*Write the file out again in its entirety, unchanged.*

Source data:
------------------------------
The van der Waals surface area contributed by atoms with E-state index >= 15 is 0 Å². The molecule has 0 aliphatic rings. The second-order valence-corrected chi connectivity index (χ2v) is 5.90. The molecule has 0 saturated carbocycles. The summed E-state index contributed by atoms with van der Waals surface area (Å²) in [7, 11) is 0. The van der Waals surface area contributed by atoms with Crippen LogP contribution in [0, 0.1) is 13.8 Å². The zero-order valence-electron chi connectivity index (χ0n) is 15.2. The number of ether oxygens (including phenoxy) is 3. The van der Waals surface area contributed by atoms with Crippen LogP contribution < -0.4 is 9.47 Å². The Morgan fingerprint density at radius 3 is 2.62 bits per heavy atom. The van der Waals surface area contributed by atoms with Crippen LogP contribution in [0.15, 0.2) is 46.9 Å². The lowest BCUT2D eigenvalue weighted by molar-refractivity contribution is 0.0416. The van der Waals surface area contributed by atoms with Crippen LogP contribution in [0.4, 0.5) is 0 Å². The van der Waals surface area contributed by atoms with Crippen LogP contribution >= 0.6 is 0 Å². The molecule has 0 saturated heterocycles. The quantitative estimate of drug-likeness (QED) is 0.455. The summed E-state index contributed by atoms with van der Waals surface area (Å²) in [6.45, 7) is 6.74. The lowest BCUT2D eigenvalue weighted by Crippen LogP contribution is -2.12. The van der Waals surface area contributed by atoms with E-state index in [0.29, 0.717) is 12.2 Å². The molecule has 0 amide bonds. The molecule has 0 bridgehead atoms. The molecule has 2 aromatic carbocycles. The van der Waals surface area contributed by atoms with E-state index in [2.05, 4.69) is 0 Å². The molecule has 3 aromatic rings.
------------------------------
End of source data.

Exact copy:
The van der Waals surface area contributed by atoms with E-state index >= 15 is 0 Å². The molecule has 0 aliphatic rings. The second-order valence-corrected chi connectivity index (χ2v) is 5.90. The molecule has 0 saturated carbocycles. The summed E-state index contributed by atoms with van der Waals surface area (Å²) in [7, 11) is 0. The van der Waals surface area contributed by atoms with Crippen LogP contribution in [0, 0.1) is 13.8 Å². The zero-order valence-electron chi connectivity index (χ0n) is 15.2. The number of ether oxygens (including phenoxy) is 3. The van der Waals surface area contributed by atoms with Crippen LogP contribution < -0.4 is 9.47 Å². The Morgan fingerprint density at radius 3 is 2.62 bits per heavy atom. The van der Waals surface area contributed by atoms with Crippen LogP contribution in [0.15, 0.2) is 46.9 Å². The lowest BCUT2D eigenvalue weighted by molar-refractivity contribution is 0.0416. The van der Waals surface area contributed by atoms with Crippen LogP contribution in [0.4, 0.5) is 0 Å². The van der Waals surface area contributed by atoms with Crippen LogP contribution >= 0.6 is 0 Å². The molecule has 0 saturated heterocycles. The quantitative estimate of drug-likeness (QED) is 0.455. The summed E-state index contributed by atoms with van der Waals surface area (Å²) in [6.45, 7) is 6.74. The lowest BCUT2D eigenvalue weighted by Crippen LogP contribution is -2.12. The van der Waals surface area contributed by atoms with E-state index in [0.29, 0.717) is 12.2 Å². The molecule has 0 amide bonds. The molecule has 0 bridgehead atoms. The molecule has 2 aromatic carbocycles. The van der Waals surface area contributed by atoms with E-state index in [2.05, 4.69) is 0 Å². The molecule has 3 aromatic rings.